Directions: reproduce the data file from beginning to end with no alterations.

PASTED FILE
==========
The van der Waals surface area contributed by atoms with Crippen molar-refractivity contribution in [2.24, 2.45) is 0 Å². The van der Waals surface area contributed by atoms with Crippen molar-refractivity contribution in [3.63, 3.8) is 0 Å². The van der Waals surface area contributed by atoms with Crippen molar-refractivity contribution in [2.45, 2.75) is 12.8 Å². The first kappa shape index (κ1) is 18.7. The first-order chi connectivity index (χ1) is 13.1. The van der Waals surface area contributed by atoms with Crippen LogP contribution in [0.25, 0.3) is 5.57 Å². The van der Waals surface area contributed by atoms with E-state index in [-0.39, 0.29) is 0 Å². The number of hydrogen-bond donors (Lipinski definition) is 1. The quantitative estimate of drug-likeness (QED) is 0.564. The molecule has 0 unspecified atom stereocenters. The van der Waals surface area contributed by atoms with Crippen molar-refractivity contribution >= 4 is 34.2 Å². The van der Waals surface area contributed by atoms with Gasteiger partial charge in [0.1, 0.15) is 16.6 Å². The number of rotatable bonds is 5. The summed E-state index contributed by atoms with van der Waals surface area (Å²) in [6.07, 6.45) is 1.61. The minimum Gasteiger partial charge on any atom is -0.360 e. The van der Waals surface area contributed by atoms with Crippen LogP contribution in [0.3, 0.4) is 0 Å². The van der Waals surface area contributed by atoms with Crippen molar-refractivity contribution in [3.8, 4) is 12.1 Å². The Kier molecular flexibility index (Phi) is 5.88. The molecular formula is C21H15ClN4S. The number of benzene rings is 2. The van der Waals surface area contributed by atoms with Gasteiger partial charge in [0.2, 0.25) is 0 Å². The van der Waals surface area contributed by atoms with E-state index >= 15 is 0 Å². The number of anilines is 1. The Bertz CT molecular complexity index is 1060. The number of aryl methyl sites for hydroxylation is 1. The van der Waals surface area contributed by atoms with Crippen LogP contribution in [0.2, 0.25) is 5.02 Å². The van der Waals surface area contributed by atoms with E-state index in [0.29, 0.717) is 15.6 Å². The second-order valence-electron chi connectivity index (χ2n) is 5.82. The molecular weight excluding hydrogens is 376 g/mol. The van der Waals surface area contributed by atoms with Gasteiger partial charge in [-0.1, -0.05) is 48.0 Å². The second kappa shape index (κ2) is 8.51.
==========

The van der Waals surface area contributed by atoms with Crippen molar-refractivity contribution in [2.24, 2.45) is 0 Å². The van der Waals surface area contributed by atoms with Crippen molar-refractivity contribution in [3.63, 3.8) is 0 Å². The van der Waals surface area contributed by atoms with Crippen molar-refractivity contribution in [2.45, 2.75) is 12.8 Å². The first kappa shape index (κ1) is 18.7. The first-order chi connectivity index (χ1) is 13.1. The van der Waals surface area contributed by atoms with Crippen LogP contribution in [0.25, 0.3) is 5.57 Å². The van der Waals surface area contributed by atoms with E-state index in [-0.39, 0.29) is 0 Å². The number of hydrogen-bond donors (Lipinski definition) is 1. The quantitative estimate of drug-likeness (QED) is 0.564. The molecule has 0 unspecified atom stereocenters. The van der Waals surface area contributed by atoms with Crippen molar-refractivity contribution >= 4 is 34.2 Å². The van der Waals surface area contributed by atoms with Gasteiger partial charge in [0.1, 0.15) is 16.6 Å². The number of rotatable bonds is 5. The summed E-state index contributed by atoms with van der Waals surface area (Å²) in [6.07, 6.45) is 1.61. The minimum Gasteiger partial charge on any atom is -0.360 e. The van der Waals surface area contributed by atoms with Crippen LogP contribution in [0.3, 0.4) is 0 Å². The van der Waals surface area contributed by atoms with Crippen molar-refractivity contribution in [3.8, 4) is 12.1 Å². The Kier molecular flexibility index (Phi) is 5.88. The molecular formula is C21H15ClN4S. The number of benzene rings is 2. The van der Waals surface area contributed by atoms with Gasteiger partial charge in [0.2, 0.25) is 0 Å². The van der Waals surface area contributed by atoms with E-state index >= 15 is 0 Å². The number of anilines is 1. The Bertz CT molecular complexity index is 1060. The number of aryl methyl sites for hydroxylation is 1. The van der Waals surface area contributed by atoms with Crippen LogP contribution in [0.2, 0.25) is 5.02 Å². The van der Waals surface area contributed by atoms with E-state index in [0.29, 0.717) is 15.6 Å². The second-order valence-electron chi connectivity index (χ2n) is 5.82. The molecular weight excluding hydrogens is 376 g/mol. The van der Waals surface area contributed by atoms with Gasteiger partial charge in [-0.1, -0.05) is 48.0 Å². The second kappa shape index (κ2) is 8.51.